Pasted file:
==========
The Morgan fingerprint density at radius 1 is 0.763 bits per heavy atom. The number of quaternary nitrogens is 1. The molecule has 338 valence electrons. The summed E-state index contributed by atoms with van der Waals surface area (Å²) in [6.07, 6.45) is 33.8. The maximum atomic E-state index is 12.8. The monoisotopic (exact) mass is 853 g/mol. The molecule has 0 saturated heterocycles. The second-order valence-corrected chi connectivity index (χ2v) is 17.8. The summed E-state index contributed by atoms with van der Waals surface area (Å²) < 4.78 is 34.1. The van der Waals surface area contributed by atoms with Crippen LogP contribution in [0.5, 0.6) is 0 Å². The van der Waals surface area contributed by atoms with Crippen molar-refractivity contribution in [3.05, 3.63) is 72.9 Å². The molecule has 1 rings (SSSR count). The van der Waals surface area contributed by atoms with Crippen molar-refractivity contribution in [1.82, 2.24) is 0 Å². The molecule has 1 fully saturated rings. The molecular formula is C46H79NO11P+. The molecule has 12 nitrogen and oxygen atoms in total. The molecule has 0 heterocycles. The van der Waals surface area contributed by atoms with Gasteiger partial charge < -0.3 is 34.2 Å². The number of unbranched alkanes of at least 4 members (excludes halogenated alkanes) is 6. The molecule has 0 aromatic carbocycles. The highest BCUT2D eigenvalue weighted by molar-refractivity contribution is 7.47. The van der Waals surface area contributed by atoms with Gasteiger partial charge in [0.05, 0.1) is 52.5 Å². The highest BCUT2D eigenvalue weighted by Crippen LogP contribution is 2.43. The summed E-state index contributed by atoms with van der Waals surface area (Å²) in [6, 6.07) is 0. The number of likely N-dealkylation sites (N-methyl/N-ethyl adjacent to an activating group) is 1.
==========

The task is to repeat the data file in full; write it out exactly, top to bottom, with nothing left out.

The Morgan fingerprint density at radius 1 is 0.763 bits per heavy atom. The number of quaternary nitrogens is 1. The molecule has 338 valence electrons. The summed E-state index contributed by atoms with van der Waals surface area (Å²) in [6.07, 6.45) is 33.8. The maximum atomic E-state index is 12.8. The monoisotopic (exact) mass is 853 g/mol. The molecule has 0 saturated heterocycles. The second-order valence-corrected chi connectivity index (χ2v) is 17.8. The summed E-state index contributed by atoms with van der Waals surface area (Å²) < 4.78 is 34.1. The van der Waals surface area contributed by atoms with Crippen LogP contribution in [0.5, 0.6) is 0 Å². The van der Waals surface area contributed by atoms with Crippen molar-refractivity contribution in [3.05, 3.63) is 72.9 Å². The molecule has 1 rings (SSSR count). The van der Waals surface area contributed by atoms with Crippen molar-refractivity contribution in [1.82, 2.24) is 0 Å². The molecule has 1 fully saturated rings. The molecular formula is C46H79NO11P+. The molecule has 12 nitrogen and oxygen atoms in total. The molecule has 0 heterocycles. The van der Waals surface area contributed by atoms with Gasteiger partial charge < -0.3 is 34.2 Å². The number of unbranched alkanes of at least 4 members (excludes halogenated alkanes) is 6. The molecule has 0 aromatic carbocycles. The highest BCUT2D eigenvalue weighted by molar-refractivity contribution is 7.47. The van der Waals surface area contributed by atoms with Gasteiger partial charge in [0.05, 0.1) is 52.5 Å². The highest BCUT2D eigenvalue weighted by Crippen LogP contribution is 2.43. The summed E-state index contributed by atoms with van der Waals surface area (Å²) in [6, 6.07) is 0. The number of likely N-dealkylation sites (N-methyl/N-ethyl adjacent to an activating group) is 1.